148mph: York supercar beats land speed record

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CARS powered by electricity have traditionally been dismissed as being uncool but all such talk was forgotten yesterday as an electric car reached speeds of 151mph and earned a spot in the record books.

The Nemesis, driven by Nick Ponting, hit 151mph during a run at Elvington airfield, near York, yesterday breaking the 
UK electric car land-speed 
record of 137mph set by Don Wales, the grandson of speed ace Sir Malcolm Campbell, a decade ago.

Nick Ponting breaking the land speed record for an electric vehicle at Elvington airfield in York. Picture: Ross Parry Agency

Nick Ponting breaking the land speed record for an electric vehicle at Elvington airfield in York. Picture: Ross Parry Agency

Nemesis broke the record with a first run averaging speeds of 148mph yesterday morning. Then Ponting, 21, bettered this with a 151mph later.

The achievement was ratified by the Motor Sports Association at the Yorkshire track.

Ponting, who lives in Gloucester and works for an estate agency in Stroud, has had years of experience racing a range of cars since his early teenage years.

He said the amazing thing about the car was its consistent rapid acceleration at all 
speeds.

“It hasn’t really sunk in yet that we are in the record books,” he said. “It was nice to break the record once and then smash it again – which proved a point really.

“They’ve done such a good job with the car. It’s an amazing result.”

The makers of the Nemesis say it is the first electric supercar 
built in the UK and they hope it will change ideas electric-powered cars as being boring and slow.

It is the brainchild of Dale Vince, founder of green electricity company Ecotricity, of Stroud, Gloucestershire.

Mr Vince said: “This is brilliant. We built the Nemesis to smash the stereotype of electric cars as something Noddy would drive – slow, boring, not cool – and I think we’ve done exactly that today.

“Hopefully this will further stimulate debate about the future of transport in Britain and how we’ll be getting around when the world runs out of oil.”

He said the Nemesis is powered entirely by electricity generated by Ecotricity’s network of 53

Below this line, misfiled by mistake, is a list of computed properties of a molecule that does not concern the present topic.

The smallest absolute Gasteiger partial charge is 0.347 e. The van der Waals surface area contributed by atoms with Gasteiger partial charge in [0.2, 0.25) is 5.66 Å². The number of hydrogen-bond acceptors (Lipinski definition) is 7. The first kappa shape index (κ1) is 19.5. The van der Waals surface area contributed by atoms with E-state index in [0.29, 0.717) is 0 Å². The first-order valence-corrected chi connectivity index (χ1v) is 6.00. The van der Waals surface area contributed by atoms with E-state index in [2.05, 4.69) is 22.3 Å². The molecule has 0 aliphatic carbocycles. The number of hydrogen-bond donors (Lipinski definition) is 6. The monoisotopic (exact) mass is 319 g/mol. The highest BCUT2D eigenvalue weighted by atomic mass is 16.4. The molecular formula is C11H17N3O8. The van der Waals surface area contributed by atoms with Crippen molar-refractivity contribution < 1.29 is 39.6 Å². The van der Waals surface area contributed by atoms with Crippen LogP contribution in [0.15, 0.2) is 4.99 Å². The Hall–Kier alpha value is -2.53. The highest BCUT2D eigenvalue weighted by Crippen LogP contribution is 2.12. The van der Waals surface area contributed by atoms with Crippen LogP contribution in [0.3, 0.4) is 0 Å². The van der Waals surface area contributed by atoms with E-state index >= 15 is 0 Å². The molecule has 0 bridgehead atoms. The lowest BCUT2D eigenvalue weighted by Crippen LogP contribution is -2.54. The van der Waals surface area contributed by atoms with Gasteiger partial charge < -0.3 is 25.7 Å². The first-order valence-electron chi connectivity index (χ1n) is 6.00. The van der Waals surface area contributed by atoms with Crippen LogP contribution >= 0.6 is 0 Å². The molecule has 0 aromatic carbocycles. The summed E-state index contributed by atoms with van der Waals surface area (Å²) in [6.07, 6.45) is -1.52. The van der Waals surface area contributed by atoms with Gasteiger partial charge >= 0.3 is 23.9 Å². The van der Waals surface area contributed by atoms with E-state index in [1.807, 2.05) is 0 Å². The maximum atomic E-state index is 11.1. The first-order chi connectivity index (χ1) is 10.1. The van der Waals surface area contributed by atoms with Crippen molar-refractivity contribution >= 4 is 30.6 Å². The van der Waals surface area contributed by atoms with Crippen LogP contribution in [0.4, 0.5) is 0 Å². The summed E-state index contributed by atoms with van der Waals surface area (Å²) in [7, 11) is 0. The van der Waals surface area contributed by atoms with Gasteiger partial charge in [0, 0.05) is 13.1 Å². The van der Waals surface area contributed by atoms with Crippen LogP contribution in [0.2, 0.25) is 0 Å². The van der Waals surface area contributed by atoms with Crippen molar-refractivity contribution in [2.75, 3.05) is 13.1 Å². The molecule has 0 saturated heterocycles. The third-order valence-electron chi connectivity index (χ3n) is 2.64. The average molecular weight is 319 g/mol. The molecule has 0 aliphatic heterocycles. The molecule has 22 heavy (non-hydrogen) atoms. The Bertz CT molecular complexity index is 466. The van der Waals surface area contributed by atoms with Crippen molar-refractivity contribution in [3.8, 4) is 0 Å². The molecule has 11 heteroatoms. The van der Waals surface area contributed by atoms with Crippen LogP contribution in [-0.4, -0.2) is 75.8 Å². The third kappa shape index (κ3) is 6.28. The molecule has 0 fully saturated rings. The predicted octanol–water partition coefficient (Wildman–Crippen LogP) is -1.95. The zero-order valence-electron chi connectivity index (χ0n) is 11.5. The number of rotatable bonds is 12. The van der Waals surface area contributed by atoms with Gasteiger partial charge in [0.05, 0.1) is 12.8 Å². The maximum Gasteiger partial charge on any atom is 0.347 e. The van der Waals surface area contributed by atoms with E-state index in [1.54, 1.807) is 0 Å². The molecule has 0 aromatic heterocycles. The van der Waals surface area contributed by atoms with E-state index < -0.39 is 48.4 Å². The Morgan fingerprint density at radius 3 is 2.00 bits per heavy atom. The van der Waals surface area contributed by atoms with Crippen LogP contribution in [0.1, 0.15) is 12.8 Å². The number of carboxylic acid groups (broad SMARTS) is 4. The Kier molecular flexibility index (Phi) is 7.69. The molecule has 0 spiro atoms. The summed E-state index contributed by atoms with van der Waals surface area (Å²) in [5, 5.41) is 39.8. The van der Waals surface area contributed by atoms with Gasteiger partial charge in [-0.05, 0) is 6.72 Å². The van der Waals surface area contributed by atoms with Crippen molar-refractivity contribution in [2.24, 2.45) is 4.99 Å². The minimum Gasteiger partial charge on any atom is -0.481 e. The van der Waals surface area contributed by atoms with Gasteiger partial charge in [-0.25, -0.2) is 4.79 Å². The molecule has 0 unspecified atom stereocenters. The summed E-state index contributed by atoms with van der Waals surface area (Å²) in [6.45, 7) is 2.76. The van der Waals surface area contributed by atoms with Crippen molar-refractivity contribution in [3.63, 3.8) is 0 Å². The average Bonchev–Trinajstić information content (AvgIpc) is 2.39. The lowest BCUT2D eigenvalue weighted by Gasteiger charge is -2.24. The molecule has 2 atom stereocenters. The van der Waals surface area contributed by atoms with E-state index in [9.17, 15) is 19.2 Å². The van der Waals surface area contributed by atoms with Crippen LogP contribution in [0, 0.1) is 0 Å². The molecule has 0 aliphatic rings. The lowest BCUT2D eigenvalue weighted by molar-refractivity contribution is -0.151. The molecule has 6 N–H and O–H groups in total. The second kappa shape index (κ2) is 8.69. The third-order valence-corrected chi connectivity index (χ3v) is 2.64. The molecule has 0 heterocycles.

wind turbines around the 
UK.

It was designed and built in less than two years by a team of leading British motorsport engineers in Norfolk. The team behind Nemesis also problem-solve for the world’s top motor sports teams, yet not one of them had ever worked on electric cars before.

The car began life as a second-hand Lotus Exige bought on eBay, and was rebuilt from the ground up.

Engineers working on the ground-breaking project lengthened the chassis by 90mm, lowered and shifted the centre of gravity forward, fitted two brushless motors, a completely new transmission, and a lot of electronic wizardry. Several patents to protect the unique design have already been applied for.

Mr Vince said the Nemesis is, on paper, capable of topping 200mph.

Unlike a combustion engine, electric cars have 100 per cent torque from a standing start and in initial speed tests last year the road legal Nemesis did 0-100mph in 8.5 seconds.

It can travel for 100 to 150 miles between charges, depending on driving style, and can be charged from empty in less than 30 minutes.

Ponting began his racing 
career at the age of 12, racing go-karts.

He received his racing licence at the age of fourteen and now the 21-year-old has experience of racing a range of cars from Formula BMWs to Formula Fords.

Last summer Mr Wales attempted to break his own record but ran into trouble on the beach at Pendine Sands in Carmarthenshire.

The Nemesis is part-funded by the Technology Strategy Board under its Ultra Low Carbon Vehicles Demonstration Programme, which aims to carry out real world testing of British-designed & built ultra-low carbon electric vehicles.

Mr Vince said he hoped the Nemesis would help to give green technology a new image. “What we’ve been able to demonstrate is that wind-powered cars are not just feasible, but can be a load of fun.”